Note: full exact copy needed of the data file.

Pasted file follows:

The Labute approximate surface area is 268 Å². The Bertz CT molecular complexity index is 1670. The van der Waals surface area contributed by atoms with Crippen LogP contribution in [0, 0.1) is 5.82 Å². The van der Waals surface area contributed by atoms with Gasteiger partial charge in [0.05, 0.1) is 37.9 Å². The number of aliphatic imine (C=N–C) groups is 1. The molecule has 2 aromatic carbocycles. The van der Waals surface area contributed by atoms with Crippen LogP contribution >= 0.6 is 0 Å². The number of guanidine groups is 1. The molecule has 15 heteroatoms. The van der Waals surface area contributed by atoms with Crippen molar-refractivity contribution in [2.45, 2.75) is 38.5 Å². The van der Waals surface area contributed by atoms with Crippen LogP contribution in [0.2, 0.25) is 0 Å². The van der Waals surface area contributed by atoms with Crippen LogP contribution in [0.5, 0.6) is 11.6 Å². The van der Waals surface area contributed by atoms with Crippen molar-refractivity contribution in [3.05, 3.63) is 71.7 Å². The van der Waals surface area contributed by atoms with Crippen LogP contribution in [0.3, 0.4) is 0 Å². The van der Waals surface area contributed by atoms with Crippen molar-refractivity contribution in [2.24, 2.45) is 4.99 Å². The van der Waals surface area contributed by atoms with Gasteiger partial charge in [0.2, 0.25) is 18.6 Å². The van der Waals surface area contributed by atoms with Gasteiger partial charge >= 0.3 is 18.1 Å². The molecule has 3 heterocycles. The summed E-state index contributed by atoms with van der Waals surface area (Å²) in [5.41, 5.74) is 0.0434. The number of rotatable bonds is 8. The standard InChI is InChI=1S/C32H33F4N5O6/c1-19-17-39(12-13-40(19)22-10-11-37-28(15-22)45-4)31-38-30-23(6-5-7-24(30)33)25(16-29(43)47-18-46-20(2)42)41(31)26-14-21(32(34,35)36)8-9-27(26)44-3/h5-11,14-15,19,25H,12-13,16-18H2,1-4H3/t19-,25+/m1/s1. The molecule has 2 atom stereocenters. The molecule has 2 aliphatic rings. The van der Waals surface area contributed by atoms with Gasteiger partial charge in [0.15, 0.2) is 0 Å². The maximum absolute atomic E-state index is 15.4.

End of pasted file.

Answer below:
The Labute approximate surface area is 268 Å². The Bertz CT molecular complexity index is 1670. The van der Waals surface area contributed by atoms with Crippen LogP contribution in [0, 0.1) is 5.82 Å². The van der Waals surface area contributed by atoms with Gasteiger partial charge in [0.05, 0.1) is 37.9 Å². The number of aliphatic imine (C=N–C) groups is 1. The molecule has 2 aromatic carbocycles. The van der Waals surface area contributed by atoms with Crippen LogP contribution >= 0.6 is 0 Å². The number of guanidine groups is 1. The molecule has 15 heteroatoms. The van der Waals surface area contributed by atoms with Crippen molar-refractivity contribution in [2.45, 2.75) is 38.5 Å². The van der Waals surface area contributed by atoms with Crippen LogP contribution in [0.2, 0.25) is 0 Å². The van der Waals surface area contributed by atoms with Crippen LogP contribution in [0.5, 0.6) is 11.6 Å². The van der Waals surface area contributed by atoms with Crippen molar-refractivity contribution in [3.05, 3.63) is 71.7 Å². The van der Waals surface area contributed by atoms with Crippen LogP contribution in [0.3, 0.4) is 0 Å². The van der Waals surface area contributed by atoms with Crippen molar-refractivity contribution in [2.24, 2.45) is 4.99 Å². The van der Waals surface area contributed by atoms with Gasteiger partial charge in [0.2, 0.25) is 18.6 Å². The van der Waals surface area contributed by atoms with Gasteiger partial charge >= 0.3 is 18.1 Å². The molecule has 3 heterocycles. The summed E-state index contributed by atoms with van der Waals surface area (Å²) in [5.41, 5.74) is 0.0434. The number of rotatable bonds is 8. The standard InChI is InChI=1S/C32H33F4N5O6/c1-19-17-39(12-13-40(19)22-10-11-37-28(15-22)45-4)31-38-30-23(6-5-7-24(30)33)25(16-29(43)47-18-46-20(2)42)41(31)26-14-21(32(34,35)36)8-9-27(26)44-3/h5-11,14-15,19,25H,12-13,16-18H2,1-4H3/t19-,25+/m1/s1. The molecule has 2 atom stereocenters. The molecule has 2 aliphatic rings. The van der Waals surface area contributed by atoms with Gasteiger partial charge in [0.15, 0.2) is 0 Å². The maximum absolute atomic E-state index is 15.4.